Of course, these estimates of the “cost per job” overstate the actual cost because they neglect the services provided by the spending. These funds were spent on fixing or improving infrastructure, bettering the education system, and reducing hardship in families of the unemployed—costs that would have been incurred in the future anyway and services with real value. All of the evidence, taken together, therefore points to a clear finding: the ARRA stimulus program played an important role in boosting employment in the wake of the recession.
The June Jobs Gap
As of June, our nation faces a “jobs gap” of 11.3 million jobs. The chart below shows how the jobs gap has evolved since the start of the Great Recession in December 2007, and how long it will take to close under different assumptions of job growth. The solid line shows the net number of jobs lost since the Great Recession began. The broken lines track how long it will take to close the jobs gap under alternative assumptions about the rate of job creation going forward.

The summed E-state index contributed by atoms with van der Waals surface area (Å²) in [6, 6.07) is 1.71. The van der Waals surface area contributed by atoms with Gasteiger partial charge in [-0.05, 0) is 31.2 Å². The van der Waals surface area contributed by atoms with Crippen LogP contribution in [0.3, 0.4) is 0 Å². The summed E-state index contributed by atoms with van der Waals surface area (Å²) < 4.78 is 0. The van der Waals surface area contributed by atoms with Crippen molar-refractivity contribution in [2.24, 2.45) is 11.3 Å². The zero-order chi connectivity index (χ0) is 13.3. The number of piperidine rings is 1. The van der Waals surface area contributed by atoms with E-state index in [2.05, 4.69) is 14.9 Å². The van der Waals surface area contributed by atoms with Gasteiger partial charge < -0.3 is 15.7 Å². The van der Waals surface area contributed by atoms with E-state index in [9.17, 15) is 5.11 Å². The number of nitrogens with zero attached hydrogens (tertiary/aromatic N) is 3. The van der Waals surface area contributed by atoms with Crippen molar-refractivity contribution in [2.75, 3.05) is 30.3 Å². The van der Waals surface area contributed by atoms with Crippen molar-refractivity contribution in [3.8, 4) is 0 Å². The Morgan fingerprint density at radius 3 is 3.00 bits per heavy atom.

If the economy adds about 208,000 jobs per month, which was the average monthly rate for the best year of job creation in the 2000s, then it will take until June 2020 – or eight years – to close the jobs gap. Given a more optimistic rate of 321,000 jobs per month, which was the average monthly rate of the best year of job creation in the 1990s, the economy will reach pre-recession employment levels by August 2016 – not for another four years.